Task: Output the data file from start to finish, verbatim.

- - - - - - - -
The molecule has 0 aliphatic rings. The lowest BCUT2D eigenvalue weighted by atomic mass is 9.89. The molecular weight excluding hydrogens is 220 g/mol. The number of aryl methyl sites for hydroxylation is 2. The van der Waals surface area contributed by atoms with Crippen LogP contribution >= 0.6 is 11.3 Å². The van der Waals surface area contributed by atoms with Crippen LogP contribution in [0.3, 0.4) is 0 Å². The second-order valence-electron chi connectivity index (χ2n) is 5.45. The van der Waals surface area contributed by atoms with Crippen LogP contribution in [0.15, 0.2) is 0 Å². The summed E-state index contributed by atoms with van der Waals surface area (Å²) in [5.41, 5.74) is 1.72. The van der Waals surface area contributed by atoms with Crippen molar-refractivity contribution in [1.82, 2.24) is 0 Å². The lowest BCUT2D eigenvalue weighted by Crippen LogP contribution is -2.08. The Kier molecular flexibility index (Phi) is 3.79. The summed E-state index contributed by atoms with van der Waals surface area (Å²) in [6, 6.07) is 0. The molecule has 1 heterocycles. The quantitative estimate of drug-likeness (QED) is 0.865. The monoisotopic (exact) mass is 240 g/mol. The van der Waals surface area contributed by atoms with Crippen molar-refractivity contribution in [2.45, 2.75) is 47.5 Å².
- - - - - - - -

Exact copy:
The molecule has 0 aliphatic rings. The lowest BCUT2D eigenvalue weighted by atomic mass is 9.89. The molecular weight excluding hydrogens is 220 g/mol. The number of aryl methyl sites for hydroxylation is 2. The van der Waals surface area contributed by atoms with Crippen LogP contribution >= 0.6 is 11.3 Å². The van der Waals surface area contributed by atoms with Crippen LogP contribution in [0.3, 0.4) is 0 Å². The second-order valence-electron chi connectivity index (χ2n) is 5.45. The van der Waals surface area contributed by atoms with Crippen LogP contribution in [0.15, 0.2) is 0 Å². The summed E-state index contributed by atoms with van der Waals surface area (Å²) in [5.41, 5.74) is 1.72. The van der Waals surface area contributed by atoms with Crippen molar-refractivity contribution in [1.82, 2.24) is 0 Å². The lowest BCUT2D eigenvalue weighted by Crippen LogP contribution is -2.08. The Kier molecular flexibility index (Phi) is 3.79. The summed E-state index contributed by atoms with van der Waals surface area (Å²) in [6, 6.07) is 0. The molecule has 1 heterocycles. The quantitative estimate of drug-likeness (QED) is 0.865. The monoisotopic (exact) mass is 240 g/mol. The van der Waals surface area contributed by atoms with Crippen molar-refractivity contribution in [2.45, 2.75) is 47.5 Å².